Douglas had closed the gap to the then-leading Van Der Spiegel to 3:30, although the pressure was clearly starting to show on the pained face of the leader. In the closing hours of the race, a magnificent surge by Douglas saw her catch the fading Van Der Spiegel and take the win.

See Cyclingnews' full coverage of the Australian 24-hour solo national championships.

Titletown Flyers team kicks off first season

After riding under the names of a few different shops over the past 12 seasons, the Titletown Flyers of Green Bay, Wisconsin, are set to hit the dirt with a new look and much larger roster. Just under 60 cyclists will wear the Flyers' primarily black kit, with white and green trim, as the 2009 season begins locally in less than one month.

"We have every class covered, from the citizen thru the elite races. Expect to see a lot of Titletown Flyers jerseys on the race courses throughout the Midwest. We're a big team that continues to grow," said Team Manager/Racer Shawn Hauser.

Seth Lenss and Dallas Fowler, consistent top-ten performers in the Wisconsin Off Road Series (WORS) will toe the line for the Flyers in the elite and category one races.

"It was really key to get the both of them on the team, they are great riders with great family and team support behind them," said Hauser, who predicted, "It will be nice to have the Flyers jersey running up in the front of the main event each weekend."

The team started with the idea of bringing together 15 to 20 riders to form a small team, but the team soon grew to a bigger size than expected. "Everyone on the team gets along and loves to hang out. It's a great group of people that drive me to manage the team and do what needs to be done to make everyone's season a success," said Hauser.

The Flyers will race predominantly in the Wisconsin Off-Road Series and other Midwest races. For more information on the team, visit www.titletownflyers.blogspot.com.

Cycle Epic registration open

Registration for one of Australia's most popular amateur mountain bike events, the Flight Centre Cycle Epic, is now open. The seventh edition of the mountain bike marathon will be held over the weekend of August 22-23, with a number of distance and category options. Past contenders include current national champion and Olympian Chris Jongewaard, winner of the 2008 event.

Held each year in the Lockyer Valley west of Brisbane, the Epic option travels a 100km course along the Bicentennial National Trail traversing the four valleys, following historic Ma Ma Creek and crossing Laidley and Edwards Gaps to finish at Old Hidden Vale.

Besides the main 100km Epic Classic, there are four other events including a short, off-road race for children. Event Director Peter Creagh, of Tailwind Promotions, said the popularity of the event in recent years shows no signs of slowing down. "We already received 100 entries on the very first day first day, and if previous years are any indicator, registration will fill even faster than last year's event," he said.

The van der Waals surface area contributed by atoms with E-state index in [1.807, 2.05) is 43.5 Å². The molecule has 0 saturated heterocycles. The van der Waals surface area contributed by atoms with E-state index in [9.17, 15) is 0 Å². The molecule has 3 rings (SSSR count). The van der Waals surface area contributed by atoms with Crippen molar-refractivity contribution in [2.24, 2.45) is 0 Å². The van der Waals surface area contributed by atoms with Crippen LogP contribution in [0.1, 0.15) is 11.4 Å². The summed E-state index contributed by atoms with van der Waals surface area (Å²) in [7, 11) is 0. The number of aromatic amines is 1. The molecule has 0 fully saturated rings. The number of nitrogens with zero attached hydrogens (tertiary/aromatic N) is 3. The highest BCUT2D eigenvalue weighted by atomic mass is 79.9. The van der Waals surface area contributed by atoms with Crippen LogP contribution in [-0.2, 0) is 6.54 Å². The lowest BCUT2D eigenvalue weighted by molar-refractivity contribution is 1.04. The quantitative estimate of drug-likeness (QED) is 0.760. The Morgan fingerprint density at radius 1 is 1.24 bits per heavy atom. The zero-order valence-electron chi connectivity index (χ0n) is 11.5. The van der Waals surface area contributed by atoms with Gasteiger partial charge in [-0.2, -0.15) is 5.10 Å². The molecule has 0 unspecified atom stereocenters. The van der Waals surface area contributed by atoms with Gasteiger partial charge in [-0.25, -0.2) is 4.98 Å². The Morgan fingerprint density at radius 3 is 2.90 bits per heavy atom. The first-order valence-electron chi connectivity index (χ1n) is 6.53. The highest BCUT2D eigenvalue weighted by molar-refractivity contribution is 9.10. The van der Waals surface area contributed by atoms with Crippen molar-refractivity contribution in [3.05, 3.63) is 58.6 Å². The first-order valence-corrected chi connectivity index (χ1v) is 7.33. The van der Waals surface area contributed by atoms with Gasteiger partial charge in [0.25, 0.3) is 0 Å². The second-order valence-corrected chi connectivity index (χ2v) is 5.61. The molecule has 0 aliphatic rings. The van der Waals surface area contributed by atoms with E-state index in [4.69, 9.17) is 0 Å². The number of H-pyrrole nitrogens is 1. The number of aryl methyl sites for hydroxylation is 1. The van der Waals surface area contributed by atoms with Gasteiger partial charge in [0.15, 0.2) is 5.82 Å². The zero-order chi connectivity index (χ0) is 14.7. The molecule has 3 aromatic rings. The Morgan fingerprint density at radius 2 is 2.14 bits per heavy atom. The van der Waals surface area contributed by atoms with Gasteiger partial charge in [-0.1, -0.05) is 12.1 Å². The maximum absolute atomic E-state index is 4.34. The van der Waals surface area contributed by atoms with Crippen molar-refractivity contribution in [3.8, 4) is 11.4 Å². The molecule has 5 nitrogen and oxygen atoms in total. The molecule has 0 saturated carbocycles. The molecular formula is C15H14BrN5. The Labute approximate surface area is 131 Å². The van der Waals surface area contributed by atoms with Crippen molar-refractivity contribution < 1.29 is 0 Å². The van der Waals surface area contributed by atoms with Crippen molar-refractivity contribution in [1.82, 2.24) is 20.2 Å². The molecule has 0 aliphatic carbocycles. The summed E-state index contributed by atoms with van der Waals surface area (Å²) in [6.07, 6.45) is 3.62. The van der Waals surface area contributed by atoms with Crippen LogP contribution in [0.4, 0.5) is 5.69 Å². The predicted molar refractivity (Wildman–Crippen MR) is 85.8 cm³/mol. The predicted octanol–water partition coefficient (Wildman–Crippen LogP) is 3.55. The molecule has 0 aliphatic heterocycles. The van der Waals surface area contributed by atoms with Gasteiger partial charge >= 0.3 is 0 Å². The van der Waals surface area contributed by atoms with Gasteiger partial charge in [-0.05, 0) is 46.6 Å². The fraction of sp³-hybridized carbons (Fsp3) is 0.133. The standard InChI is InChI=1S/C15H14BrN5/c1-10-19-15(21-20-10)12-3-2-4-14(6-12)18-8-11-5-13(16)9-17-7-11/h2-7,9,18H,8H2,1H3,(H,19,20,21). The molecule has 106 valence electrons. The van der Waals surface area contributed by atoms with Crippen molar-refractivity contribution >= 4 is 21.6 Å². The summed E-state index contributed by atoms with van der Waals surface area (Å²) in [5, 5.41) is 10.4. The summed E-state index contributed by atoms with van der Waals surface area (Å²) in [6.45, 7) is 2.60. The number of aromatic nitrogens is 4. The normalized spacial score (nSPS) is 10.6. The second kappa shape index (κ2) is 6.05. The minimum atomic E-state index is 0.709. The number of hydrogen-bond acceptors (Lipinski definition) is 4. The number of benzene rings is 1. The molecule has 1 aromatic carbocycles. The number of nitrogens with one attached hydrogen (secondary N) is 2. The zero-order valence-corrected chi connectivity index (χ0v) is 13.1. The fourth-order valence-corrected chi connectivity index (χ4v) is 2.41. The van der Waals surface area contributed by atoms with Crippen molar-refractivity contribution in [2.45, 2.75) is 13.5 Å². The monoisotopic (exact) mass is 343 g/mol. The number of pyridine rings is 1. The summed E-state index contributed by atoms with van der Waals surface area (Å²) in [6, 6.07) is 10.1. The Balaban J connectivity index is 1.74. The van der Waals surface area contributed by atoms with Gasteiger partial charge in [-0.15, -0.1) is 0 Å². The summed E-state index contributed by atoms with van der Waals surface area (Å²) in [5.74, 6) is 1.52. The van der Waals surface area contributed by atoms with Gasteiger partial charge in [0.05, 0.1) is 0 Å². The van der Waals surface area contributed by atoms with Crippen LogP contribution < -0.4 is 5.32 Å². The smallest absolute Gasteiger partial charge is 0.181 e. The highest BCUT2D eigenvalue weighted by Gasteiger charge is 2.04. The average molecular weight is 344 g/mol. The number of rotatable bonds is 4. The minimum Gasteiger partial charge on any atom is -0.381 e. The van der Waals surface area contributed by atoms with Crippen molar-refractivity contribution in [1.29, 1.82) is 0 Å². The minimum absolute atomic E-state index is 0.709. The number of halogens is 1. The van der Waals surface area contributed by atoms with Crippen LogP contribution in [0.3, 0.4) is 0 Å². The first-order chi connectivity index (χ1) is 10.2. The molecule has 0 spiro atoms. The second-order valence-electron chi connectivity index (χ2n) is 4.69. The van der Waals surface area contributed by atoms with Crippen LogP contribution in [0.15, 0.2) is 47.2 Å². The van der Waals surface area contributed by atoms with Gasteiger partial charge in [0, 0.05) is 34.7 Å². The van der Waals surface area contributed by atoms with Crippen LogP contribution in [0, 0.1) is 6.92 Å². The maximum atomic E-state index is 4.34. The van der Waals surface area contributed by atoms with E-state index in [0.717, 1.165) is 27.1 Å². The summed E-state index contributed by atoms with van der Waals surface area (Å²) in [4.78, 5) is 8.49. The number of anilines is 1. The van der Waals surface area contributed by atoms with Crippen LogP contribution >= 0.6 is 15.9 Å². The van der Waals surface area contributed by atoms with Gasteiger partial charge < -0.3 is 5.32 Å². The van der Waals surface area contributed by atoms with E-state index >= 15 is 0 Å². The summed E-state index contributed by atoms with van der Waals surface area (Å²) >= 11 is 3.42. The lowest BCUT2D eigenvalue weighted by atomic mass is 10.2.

Flight Centre has partnered with Australian manufacturer Netti to supply the first 1,000 entrants in the 50km Pursuit and 100km Epic Classic events with a free Flight Centre Cycle Epic jersey. 1,500 entrants are expected.

This year's Cycle Epic events including the following:
August 22: The Merida Chaser 20km
August 22-23: The Peppers Mega Epic also adds in a a 50km enduro conducted on the Old Hidden Vale property
August 23: Flight Centre Cycle Epic 100km Classic marathon
August 23: The Merida Pursuit 50km
August 23: The Colour Chiefs Mini and Minor Epics, 7km and 12km (ideal for kids)

For more information, visit www.cycleepic.com.au.

BikeRadar Live: Bryceland to race in MBUK Eliminator slalom

By BikeRadar

Josh Bryceland (Great Britain)
Photo ©: Rob Jones
(Click for larger image)
Santa Cruz Syndicate downhill racer Josh Bryceland has signed up to ride in the Mountain Biking UK Eliminator at BikeRadar Live.

Bryceland is the latest in a list of big name riders who'll be taking part in the dual slalom race. Others include current world downhill champion and fellow Syndicate member Greg Minnaar, Australian downhill legend Chris Kovarik, 2007 downhill junior World Champ Ruaridh Cunningham, World Cup 4X rider Lucas Mechura and UK downhill and four-cross star Nigel Page.

Bryceland came to international prominence riding for Steve Peat's Royal Racing team in 2007, when he was the junior World Cup champion and came ninth overall at the World Cup round in Maribor, Slovenia.

He has had a good start to the year, winning his first race as a professional rider at the recent Innerleithen Winter Series in Scotland. Having ridden dual slalom before, at last year's SeaOtter Classic, Bryceland will be looking at taking on the big guns at BikeRadar Live.

"I'm really looking forward to the Mountain Biking UK Eliminator dual slalom event. I have only raced dual once before but I had such a good time. I heard the track is going to be pretty good to spectate, so I'm sure there will be some action packed racing."

For more information about BikeRadar Live, the biggest ever mass-participation cycling event to hit the UK on the weekend of May 30-31, click here.